9. Let us then so give ear to these two precepts, Brethren, as that we may understand them, and let us settle ourselves in peace between them both. Let us but be in agreement with our own heart, and Holy Scripture will in no part disagree with itself. It is entirely true, both precepts are true; but we must make a distinction, that sometimes the one, sometimes the other must be done; that sometimes a brother must be "reproved between him and thee alone," sometimes a brother "must be reproved before all, that others also may fear." If we do sometimes the one, and sometimes the other, we shall hold fast the harmony of the Scriptures, and shall not err in fulfilling and obeying them. But a man will say to me, "When am I to do this one, and when the other? lest I 'reprove between me and him alone,' when I ought to 'reprove before all;' or 'reprove before all,' when I ought to reprove in secret."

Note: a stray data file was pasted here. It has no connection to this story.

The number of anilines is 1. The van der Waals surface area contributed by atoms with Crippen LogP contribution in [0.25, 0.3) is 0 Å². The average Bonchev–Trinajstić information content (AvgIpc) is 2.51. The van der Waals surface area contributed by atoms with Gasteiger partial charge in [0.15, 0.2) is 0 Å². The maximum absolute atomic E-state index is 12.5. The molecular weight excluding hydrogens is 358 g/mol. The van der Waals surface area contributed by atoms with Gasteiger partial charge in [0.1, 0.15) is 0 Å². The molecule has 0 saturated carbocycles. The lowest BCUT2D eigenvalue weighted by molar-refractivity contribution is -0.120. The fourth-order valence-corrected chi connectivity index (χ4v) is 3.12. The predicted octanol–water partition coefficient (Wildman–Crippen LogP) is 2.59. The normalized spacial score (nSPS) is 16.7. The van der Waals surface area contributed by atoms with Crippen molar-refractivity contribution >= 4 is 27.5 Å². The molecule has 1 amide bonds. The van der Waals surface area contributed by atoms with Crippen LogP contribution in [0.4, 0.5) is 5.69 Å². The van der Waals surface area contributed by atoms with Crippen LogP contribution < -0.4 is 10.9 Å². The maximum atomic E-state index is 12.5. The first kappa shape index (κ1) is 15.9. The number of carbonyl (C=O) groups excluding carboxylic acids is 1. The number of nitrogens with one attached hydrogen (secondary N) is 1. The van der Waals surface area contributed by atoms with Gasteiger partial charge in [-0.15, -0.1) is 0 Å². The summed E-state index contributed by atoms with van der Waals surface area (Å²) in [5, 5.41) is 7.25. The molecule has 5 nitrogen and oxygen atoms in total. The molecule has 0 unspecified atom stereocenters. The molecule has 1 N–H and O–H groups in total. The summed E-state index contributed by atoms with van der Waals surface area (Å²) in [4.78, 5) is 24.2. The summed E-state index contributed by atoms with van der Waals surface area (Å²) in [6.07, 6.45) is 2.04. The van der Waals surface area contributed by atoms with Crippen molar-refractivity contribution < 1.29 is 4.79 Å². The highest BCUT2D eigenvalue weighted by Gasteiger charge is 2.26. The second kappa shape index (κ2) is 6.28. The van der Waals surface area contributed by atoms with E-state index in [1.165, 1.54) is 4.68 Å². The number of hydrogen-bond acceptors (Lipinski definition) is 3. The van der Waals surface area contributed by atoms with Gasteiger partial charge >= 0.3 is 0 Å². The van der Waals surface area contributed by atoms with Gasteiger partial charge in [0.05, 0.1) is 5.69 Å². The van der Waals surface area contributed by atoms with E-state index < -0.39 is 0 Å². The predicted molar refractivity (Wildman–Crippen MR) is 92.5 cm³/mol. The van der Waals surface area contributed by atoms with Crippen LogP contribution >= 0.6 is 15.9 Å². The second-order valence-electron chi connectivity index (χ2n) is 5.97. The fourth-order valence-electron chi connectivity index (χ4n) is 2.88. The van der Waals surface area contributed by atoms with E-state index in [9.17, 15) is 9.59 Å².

10. You will soon see, Beloved, what we ought to do, and when; only I would we may not be slow to practise it. Attend and see: "If thy brother sin against thee, rebuke him between him and thee alone." Why? Because it is against thee that he hath sinned. What is that, "hath sinned against thee"? Thou knowest that he hath sinned. For because it was secret when he sinned against thee, seek for secresy, when thou dost correct his sin. For if thou only know that he hath sinned against thee, and thou wouldest "rebuke him before all," thou art not a reprover, but a betrayer. Consider how that "just man" Joseph spared his wife with such exceeding kindness, in so great a crime as he had suspected her of, before he knew by whom she had conceived; because he perceived that she was with child, and he knew that he had not come in unto her. There remained then an unavoidable suspicion of adultery, and yet because he only had perceived, he only knew it, what does the Gospel say of him? "Then Joseph being a just man, and not willing to make her a public example." The husband's grief sought no revenge; he wished to profit, not to punish the sinner. "And not willing to make her a public example, he was minded to put her away privily." But while he thought on these things, "behold, the Angel of the Lord appeared unto him," in sleep; and told him how it was, that she had not defiled her husband's bed, but that she had conceived of the Holy Ghost the Lord of them both. Thy brother then hath sinned against thee; if thou alone know it, then hath he really sinned against thee alone. For if in the hearing of many he hath done thee an injury, he hath sinned against them also whom he hath made witnesses of his iniquity. For I tell you, my dearly beloved Brethren, what you can yourselves recognise in your own case. When any one does my brother an injury in my hearing, God forbid that I should think that injury unconnected with myself. Certainly he has done it to me also; yea to me the rather, to whom he thought what he did was pleasing. Therefore those sins are to be reproved before all, which are committed before all; they are to be reproved with more secresy, which are committed more secretly. Distinguish times, and Scripture is in harmony with itself.